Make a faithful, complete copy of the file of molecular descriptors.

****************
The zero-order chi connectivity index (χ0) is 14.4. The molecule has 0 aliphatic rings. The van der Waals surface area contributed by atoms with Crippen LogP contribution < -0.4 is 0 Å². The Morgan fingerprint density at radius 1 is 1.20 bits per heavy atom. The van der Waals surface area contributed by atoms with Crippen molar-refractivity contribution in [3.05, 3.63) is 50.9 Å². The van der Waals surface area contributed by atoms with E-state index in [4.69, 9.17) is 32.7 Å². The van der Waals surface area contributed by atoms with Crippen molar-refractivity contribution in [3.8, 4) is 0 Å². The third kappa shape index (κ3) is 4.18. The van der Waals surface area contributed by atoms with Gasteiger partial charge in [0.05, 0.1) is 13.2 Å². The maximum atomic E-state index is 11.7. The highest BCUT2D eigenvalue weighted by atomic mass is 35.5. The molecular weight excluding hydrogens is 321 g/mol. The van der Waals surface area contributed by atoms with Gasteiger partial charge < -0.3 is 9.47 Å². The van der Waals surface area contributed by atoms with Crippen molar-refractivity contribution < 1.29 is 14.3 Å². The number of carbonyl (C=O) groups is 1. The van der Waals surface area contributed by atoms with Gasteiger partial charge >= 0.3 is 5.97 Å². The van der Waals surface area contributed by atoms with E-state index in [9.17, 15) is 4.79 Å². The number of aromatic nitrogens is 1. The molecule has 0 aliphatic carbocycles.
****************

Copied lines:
The zero-order chi connectivity index (χ0) is 14.4. The molecule has 0 aliphatic rings. The van der Waals surface area contributed by atoms with Crippen LogP contribution < -0.4 is 0 Å². The Morgan fingerprint density at radius 1 is 1.20 bits per heavy atom. The van der Waals surface area contributed by atoms with Crippen molar-refractivity contribution in [3.05, 3.63) is 50.9 Å². The van der Waals surface area contributed by atoms with E-state index in [4.69, 9.17) is 32.7 Å². The van der Waals surface area contributed by atoms with Crippen molar-refractivity contribution in [3.8, 4) is 0 Å². The third kappa shape index (κ3) is 4.18. The van der Waals surface area contributed by atoms with Gasteiger partial charge in [0.05, 0.1) is 13.2 Å². The maximum atomic E-state index is 11.7. The highest BCUT2D eigenvalue weighted by atomic mass is 35.5. The molecular weight excluding hydrogens is 321 g/mol. The van der Waals surface area contributed by atoms with Gasteiger partial charge < -0.3 is 9.47 Å². The van der Waals surface area contributed by atoms with Crippen molar-refractivity contribution < 1.29 is 14.3 Å². The number of carbonyl (C=O) groups is 1. The van der Waals surface area contributed by atoms with Gasteiger partial charge >= 0.3 is 5.97 Å². The van der Waals surface area contributed by atoms with E-state index in [9.17, 15) is 4.79 Å². The number of aromatic nitrogens is 1. The molecule has 0 aliphatic carbocycles.